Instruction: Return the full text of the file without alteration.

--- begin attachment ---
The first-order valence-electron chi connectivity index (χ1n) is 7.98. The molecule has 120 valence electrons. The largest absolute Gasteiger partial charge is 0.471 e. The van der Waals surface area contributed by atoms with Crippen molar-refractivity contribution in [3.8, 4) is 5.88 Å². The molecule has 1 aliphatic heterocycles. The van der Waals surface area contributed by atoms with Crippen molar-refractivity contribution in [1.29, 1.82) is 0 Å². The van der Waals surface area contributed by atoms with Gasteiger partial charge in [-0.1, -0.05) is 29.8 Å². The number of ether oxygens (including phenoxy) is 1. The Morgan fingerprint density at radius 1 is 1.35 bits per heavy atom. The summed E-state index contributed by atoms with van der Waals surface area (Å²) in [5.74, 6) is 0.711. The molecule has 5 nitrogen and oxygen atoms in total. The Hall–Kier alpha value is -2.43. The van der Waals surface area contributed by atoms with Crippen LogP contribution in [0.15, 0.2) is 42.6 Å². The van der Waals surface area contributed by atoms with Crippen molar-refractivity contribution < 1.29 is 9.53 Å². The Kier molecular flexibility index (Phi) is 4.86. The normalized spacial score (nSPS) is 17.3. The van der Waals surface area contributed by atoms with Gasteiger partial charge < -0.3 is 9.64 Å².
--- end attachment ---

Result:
The first-order valence-electron chi connectivity index (χ1n) is 7.98. The molecule has 120 valence electrons. The largest absolute Gasteiger partial charge is 0.471 e. The van der Waals surface area contributed by atoms with Crippen molar-refractivity contribution in [3.8, 4) is 5.88 Å². The molecule has 1 aliphatic heterocycles. The van der Waals surface area contributed by atoms with Crippen molar-refractivity contribution in [1.29, 1.82) is 0 Å². The van der Waals surface area contributed by atoms with Gasteiger partial charge in [-0.1, -0.05) is 29.8 Å². The number of ether oxygens (including phenoxy) is 1. The Morgan fingerprint density at radius 1 is 1.35 bits per heavy atom. The summed E-state index contributed by atoms with van der Waals surface area (Å²) in [5.74, 6) is 0.711. The molecule has 5 nitrogen and oxygen atoms in total. The Hall–Kier alpha value is -2.43. The van der Waals surface area contributed by atoms with Crippen LogP contribution in [0.15, 0.2) is 42.6 Å². The van der Waals surface area contributed by atoms with Crippen molar-refractivity contribution < 1.29 is 9.53 Å². The Kier molecular flexibility index (Phi) is 4.86. The normalized spacial score (nSPS) is 17.3. The van der Waals surface area contributed by atoms with Gasteiger partial charge < -0.3 is 9.64 Å².